Tết Trung Thu, or Mid-Autumn Moon Festival, is just around the corner, this year starting on October 1. With current pandemic regulations expected to hinder large gatherings typical of cultural festivities, my family and I will not celebrate this year’s holiday in our traditional way. Rather than wandering between fun-filled festival booths among crowds of people, we will enjoy this significant Vietnamese cultural event at home by exploring its history through homemade art, music, literature, and of course, food.
With both my daughters engaged in remote learning and limited in-person extracurriculars, we find ourselves together more often than usual, which I consider a blessing. In the past, we passively participated in Tết Trung Thu without much discussion about the significance of its traditions. This year, I have a list of activities we will do together at home the week leading up to Mid-Autumn Moon Festival to help us learn more about this holiday.
Known throughout Vietnam as the children’s festival, art and music play key roles in celebrating Tết Trung Thu, as kids of all ages congregate in the streets to parade their masks and lanterns while singing songs. Although no parades will be held in my neighborhood, our front porch will be lit with fish- and moon-shaped paper lanterns decorated by my girls as we sing fun songs, including the famous tune, “Tết Trung Thu rước đèn đi chơi.” Since my kids love making art and coming up with silly rhymes, I hope they will draw me their version of the harvest moon, accompanied by a handwritten poem, so they can better understand and remember our culture.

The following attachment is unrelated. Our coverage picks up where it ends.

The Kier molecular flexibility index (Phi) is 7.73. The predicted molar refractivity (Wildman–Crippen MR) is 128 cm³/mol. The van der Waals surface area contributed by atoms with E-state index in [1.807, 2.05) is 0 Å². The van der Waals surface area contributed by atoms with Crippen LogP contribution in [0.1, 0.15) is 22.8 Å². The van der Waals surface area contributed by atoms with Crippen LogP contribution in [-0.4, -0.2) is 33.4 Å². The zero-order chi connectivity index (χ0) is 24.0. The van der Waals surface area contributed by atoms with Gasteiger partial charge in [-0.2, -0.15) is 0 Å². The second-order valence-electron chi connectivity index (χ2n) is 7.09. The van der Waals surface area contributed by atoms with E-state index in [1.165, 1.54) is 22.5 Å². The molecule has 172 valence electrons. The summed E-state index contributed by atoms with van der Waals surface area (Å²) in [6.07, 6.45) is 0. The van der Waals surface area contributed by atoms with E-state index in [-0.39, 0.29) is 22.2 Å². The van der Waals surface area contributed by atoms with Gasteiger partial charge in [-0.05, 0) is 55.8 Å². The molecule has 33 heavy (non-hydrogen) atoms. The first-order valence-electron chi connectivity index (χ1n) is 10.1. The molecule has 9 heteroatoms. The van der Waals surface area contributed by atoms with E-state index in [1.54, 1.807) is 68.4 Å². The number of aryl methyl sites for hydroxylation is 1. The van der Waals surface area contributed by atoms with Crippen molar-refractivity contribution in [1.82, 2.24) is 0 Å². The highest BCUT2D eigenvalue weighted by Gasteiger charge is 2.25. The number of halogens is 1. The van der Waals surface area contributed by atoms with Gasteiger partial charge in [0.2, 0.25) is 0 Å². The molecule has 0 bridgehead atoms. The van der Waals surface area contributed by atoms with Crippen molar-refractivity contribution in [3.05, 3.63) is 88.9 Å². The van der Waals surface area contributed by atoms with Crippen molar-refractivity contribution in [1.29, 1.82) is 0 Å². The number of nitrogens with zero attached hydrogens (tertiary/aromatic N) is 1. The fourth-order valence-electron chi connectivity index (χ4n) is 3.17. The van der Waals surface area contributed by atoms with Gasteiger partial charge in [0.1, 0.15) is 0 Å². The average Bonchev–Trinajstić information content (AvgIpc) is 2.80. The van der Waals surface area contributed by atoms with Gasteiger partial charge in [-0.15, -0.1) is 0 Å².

Of course, no festival occurs without food. Honoring the harvest full moon means we get to eat all things round. I still plan to purchase bánh nướng trung thu, baked mooncakes deliciously filled with sweet beans and savory meats, as well as candied nuts and seeds. This year, my budding young chefs will learn how to make some of their favorite festival foods, including steamed pork buns (bánh bao) and shrimp-studded savory crepes (bánh xèo). As a trained pastry chef, being able to share how to create these spherical delicacies with my daughters will be the highlight of this year’s Tết Trung Thu.
I cannot wait to celebrate Mid-Autumn Moon Festival at home with my girls!
Photo: Kim’s daughters, Kaili and Klara, wear traditional Vietnamese clothing during a past Mid-Autumn Festival Moon celebration.
NOTE: This article was published in October 2020 Connections, featuring “Homebound Holidays in the Highlands: Celebrating Together, Apart in Issaquah Highlands.” Stories were provided by the Issaquah Highlands Cross-Cultural Committee. Read more stories in this series here.